(Updated 8:19 a.m. Wednesday) The Senate and House are expected to take up a bill Wednesday to cap the gasoline gross receipts tax and more than a week after saying they would sunset the cap, Democratic lawmakers reversed themselves and decided to make the cap permanent.
The bill, which was still being drafted late Tuesday evening, will seek to cap the 7.53 percent tax when the wholesale price of gas reaches $3 per gallon. As of March 19, the wholesale price was around $3.18, which means the gross receipts tax was around 22 cents. Capping it at $3 will lower the price at the pump by about 1.3 cents, according the Independent Connecticut Petroleum Association.
Sen. Minority Leader John McKinney, R-Fairfield, said in a phone interview Tuesday night that he had not seen the language of the bill yet, but received a call from Senate President Donald Williams to inform him that it would be on the Senate agenda.
Republicans spent most of the summer and winter getting the public involved in the issue and with the public’s help were able to convince the Democratic majority earlier this month to consider legislation.
“This is a victory for the people of Connecticut who would be facing higher gas taxes,” McKinney said.
The issue, which has been raised by Republican lawmakers in the past, went largely unnoticed by the public because “it was a hidden tax,” McKinney said. “But when the price of gas went up so did the amount of money the state collected from it.”
Based on the average regular price per gallon, state gasoline taxes are close to 49 cents if you include the 25 cent excise tax. It goes up to around 67 cents when you add the federal gas tax of 18.4 cents.
With gas prices expected to rise this summer, McKinney said he’s confident the public will begin seeing a savings of anywhere between 7 to 10 cents per gallon.
In a press release Wednesday morning Democrats announced that they also had decided to make the cap permanent. When they initially released their proposal they said the provision would sunset after one year. Republicans were prepared to call for a permanent solution giving them an issue upon which to campaign this fall.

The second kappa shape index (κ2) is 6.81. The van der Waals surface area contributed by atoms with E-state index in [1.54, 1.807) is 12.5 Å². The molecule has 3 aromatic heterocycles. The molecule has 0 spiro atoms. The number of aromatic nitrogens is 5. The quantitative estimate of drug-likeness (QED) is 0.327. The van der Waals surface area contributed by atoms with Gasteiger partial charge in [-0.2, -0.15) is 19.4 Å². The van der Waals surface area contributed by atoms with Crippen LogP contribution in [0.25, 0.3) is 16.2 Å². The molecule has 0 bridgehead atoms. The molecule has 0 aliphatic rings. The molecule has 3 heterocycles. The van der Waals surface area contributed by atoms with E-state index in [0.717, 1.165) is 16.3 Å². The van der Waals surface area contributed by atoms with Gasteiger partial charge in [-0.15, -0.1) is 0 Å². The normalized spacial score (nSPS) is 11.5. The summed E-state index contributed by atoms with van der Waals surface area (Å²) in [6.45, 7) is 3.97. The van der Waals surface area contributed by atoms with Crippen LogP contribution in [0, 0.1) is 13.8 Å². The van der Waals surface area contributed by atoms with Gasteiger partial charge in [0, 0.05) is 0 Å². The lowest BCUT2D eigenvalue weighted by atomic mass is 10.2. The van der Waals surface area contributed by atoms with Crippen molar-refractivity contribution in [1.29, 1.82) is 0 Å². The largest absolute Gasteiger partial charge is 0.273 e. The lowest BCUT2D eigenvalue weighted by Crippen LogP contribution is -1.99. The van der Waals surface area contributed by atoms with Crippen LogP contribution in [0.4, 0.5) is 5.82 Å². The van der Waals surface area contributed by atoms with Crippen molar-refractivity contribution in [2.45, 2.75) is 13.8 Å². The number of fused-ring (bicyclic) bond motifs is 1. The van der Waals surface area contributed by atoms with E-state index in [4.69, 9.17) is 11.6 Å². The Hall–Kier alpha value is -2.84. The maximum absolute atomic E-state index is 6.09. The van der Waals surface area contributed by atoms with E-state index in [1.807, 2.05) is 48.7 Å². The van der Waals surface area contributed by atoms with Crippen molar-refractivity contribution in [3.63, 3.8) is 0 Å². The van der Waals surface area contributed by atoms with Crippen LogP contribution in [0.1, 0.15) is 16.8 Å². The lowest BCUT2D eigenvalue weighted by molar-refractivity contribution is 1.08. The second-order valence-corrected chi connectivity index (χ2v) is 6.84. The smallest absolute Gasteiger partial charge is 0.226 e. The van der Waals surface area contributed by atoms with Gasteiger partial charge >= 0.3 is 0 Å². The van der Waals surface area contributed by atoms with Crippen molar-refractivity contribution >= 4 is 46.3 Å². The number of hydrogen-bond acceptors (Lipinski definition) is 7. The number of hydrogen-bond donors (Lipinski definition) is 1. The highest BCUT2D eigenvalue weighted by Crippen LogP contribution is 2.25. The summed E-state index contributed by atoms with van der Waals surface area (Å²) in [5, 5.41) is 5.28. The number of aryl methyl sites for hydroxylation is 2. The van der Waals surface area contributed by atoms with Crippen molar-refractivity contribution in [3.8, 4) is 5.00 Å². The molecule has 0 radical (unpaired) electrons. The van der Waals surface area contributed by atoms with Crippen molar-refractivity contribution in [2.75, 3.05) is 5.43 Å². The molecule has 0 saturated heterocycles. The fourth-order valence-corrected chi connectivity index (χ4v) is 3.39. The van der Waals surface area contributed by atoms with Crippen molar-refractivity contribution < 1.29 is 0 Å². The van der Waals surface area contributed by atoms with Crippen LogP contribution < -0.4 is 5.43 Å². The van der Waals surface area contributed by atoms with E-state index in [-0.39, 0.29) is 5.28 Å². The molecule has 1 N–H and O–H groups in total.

Under their original proposal the cap would have expired at the same time as the gross receipts tax was expected to go up to 8.81 percent. Democrats had argued they needed to sunset it after a year so make sure they had enough money to balance the state budget, which is currently running a $423 million deficit in fiscal year 2014. The legislation does not stop the gross receipts tax from climbing to 8.81 percent on July 1, 2013.
It’s unclear at the moment why they changed their minds, but national polls showing pain at the pump may have been a deciding factor. A Gallup poll shows 65 percent of the public worry a “great deal” about the price of gas.
Since the beginning of the year, the state has seen its wholesale price of gas go up 42 cents, twice as much as the gross receipts tax, “based purely on speculation” Williams said last week.
“That’s unacceptable. There’s no supply or demand issue driving that price increase. It’s pure Wall Street speculation,” he said.
But as a state lawmaker there’s nothing Williams or his colleagues at the state Capitol can do about market speculation.
The legislation to cap the gas tax will also include measures to prohibit profiteering by big oil companies and it will allow the state to go after companies it believes are gouging consumers.
The bill will also:
—Legislatively declare a 30-day period of petroleum market scrutiny by the departments of Energy and Environmental Protection and Consumer Protection in anticipation of further wholesale price spikes.
—Amends the petroleum profiteering statute (C.G.S. § 42-234 et seq.) to provide for investigations of price gouging whenever the wholesale price rises by 15 percent or more within 90 days (the wholesale price has increased 40 cents – more than 15 percent – in the past ninety days).
—Grants the commissioner of the Department of Consumer Protection authority to impose Unfair Trade Practice fines on large gasoline wholesalers and distributors who are in violation of profiteering laws.
—Puts a permanent circuit breaker on the gross receipts tax (GRT) on motor fuels at $3.00 per gallon wholesale, upon passage.
—Prohibits oil wholesalers and distributors (those who pay the gross receipts tax) from passing on anything purporting to be based on the tax for the portion of any sales price over $3.00 per gallon.
—Institutes similar profiteering protections in regard to home heating oil.